1 ) If we define sociology as the scientific discipline of human relationships within organized groups. so it would look that there is no sociology of the neighbour. This survey flows from the amazement engendered by such a statement. It is of import for contemplation to prehend upon this surprise and intensify it into a positive speculation situated between a sociology of human relationships and a divinity of charity. If there is no sociology of the neighbour. possibly a sociology which has recognized its bounds. in confrontation with a divinity of charity. becomes changed in its undertaking. that is to state in its purpose and pretense. If there is no sociology of the neighbour. possibly there is a sociology which starts out from the frontier of the neighbour. ( 1 ) The Level of Astonishment
2 ) First. allow us regenerate our amazement by plunging our contemplation one time more in the freshness of parable and prognostication:
“A certain adult male went down from Jerusalem to Jericho. and fell among stealers. who besides stripped and wounded him… . And it happened that a priest went down the same way… . In similar mode a Levite besides passed by… . But a certain Samaritan being on his journey came near him ; and seeing him. was moved with compassion… . which of these three work forces. in thy sentiment. was neighbor to him that fell among the stealers? ”
3 ) A alone narrative and a inquiry at the terminal. Such is the Biblical nourishment of contemplation and speculation.
4 ) What is at first surprising is that Jesus answers a inquiry with a inquiry. but with a inquiry that has become inverted by agencies of the disciplinary virtuousness of the narrative. The visitant asked: Who is my neighbour? How is my brother related to me? Jesus returns the inquiry in these footings: Which of these work forces has acted like a neighbour?
5 ) The visitant was doing a sociological enquiry refering a certain societal object. a possible sociological class susceptible of definition. observation. and account. Jesus answered that the neighbour is non a societal object but a behaviour in the first individual. Bing a neighbour lies in the wont of doing oneself available. This is why the neighbour is the topic of the narrative: one time upon a clip there was a adult male who became the neighbour of a alien beaten by stealers. The narrative relates a series of events ; a concatenation of unsuccessful brushs and a successful brush. And the narrative of the successful brush turns into a bid: “Go and do similarly. ” The fable has turned the narrative into a form for action.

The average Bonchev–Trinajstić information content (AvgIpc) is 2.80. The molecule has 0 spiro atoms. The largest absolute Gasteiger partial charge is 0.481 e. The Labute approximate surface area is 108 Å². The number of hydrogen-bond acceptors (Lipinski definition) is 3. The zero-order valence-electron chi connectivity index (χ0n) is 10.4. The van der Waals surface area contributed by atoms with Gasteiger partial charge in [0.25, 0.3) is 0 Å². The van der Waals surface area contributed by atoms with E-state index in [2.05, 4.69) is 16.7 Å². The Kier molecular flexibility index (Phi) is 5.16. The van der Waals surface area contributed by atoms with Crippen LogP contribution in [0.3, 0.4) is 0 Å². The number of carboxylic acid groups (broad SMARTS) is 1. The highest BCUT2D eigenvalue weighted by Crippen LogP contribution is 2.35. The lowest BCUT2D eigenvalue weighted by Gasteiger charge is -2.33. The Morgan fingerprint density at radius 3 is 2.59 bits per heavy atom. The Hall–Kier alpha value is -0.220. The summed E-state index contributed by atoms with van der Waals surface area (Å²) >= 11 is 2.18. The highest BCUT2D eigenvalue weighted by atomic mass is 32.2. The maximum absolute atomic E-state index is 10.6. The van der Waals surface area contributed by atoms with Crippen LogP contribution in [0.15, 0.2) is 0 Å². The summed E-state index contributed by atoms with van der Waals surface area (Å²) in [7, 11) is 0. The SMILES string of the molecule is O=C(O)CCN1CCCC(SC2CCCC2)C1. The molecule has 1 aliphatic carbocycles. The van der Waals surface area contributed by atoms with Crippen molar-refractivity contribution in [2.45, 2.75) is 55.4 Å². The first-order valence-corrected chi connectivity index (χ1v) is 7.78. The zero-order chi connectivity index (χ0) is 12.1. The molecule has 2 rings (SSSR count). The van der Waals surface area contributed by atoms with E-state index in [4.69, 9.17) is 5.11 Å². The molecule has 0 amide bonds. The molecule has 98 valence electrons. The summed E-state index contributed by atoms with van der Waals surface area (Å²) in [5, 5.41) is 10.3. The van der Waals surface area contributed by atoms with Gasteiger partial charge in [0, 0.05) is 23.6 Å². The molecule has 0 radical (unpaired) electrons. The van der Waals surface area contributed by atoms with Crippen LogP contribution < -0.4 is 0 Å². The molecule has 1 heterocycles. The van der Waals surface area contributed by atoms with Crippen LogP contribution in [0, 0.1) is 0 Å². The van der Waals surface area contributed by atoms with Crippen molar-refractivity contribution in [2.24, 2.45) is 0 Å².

6 ) Therefore there is no sociology of the neighbour. The scientific discipline of the neighbour is thwarted by the practice of the neighbour. One does non hold a neighbour ; I make myself someone’s neighbour.
7 ) There is still another beginning for our amazement: the point of the fable is that the event of the brush makes one individual present to another. It is striking that the two work forces who do non halt are defined by their societal class: the priest and the Levite. They are themselves a populating parable: the fable of adult male as a societal map. of adult male absorbed by his function. They show that the societal map occupies them to the point of doing them unavailable for the surprise of an brush. In them. the establishment ( the ecclesiastical establishment. to be precise ) bars their entree to the event.
In a manner the Samaritan is besides a class ; but here he is a class for the others. For the pious Jew he is the class of the Stranger ; he does non organize portion of a group. He is the adult male without a yesteryear or reliable traditions ; impure in race and in piousness ; less than a heathen ; a backsliding. He is the class of the n• n-category. He is neither occupied nor preoccupied by dint of being occupied: he is going and is non encumbered by his societal duty. ready to alter his path and invent an unanticipated behaviour. available for brush and the presence of others. The behavior that he invents is the direct relationship of “man to adult male. ” His behavior is of the nature of an event. for it takes topographic point without the mediation of an establishment. Merely as the Samaritan is a individual through his capacity for brush. all his “compassion” is a gesture over and above functions. personages. and maps. It innovates a hyper-sociological mutualness between one individual and another.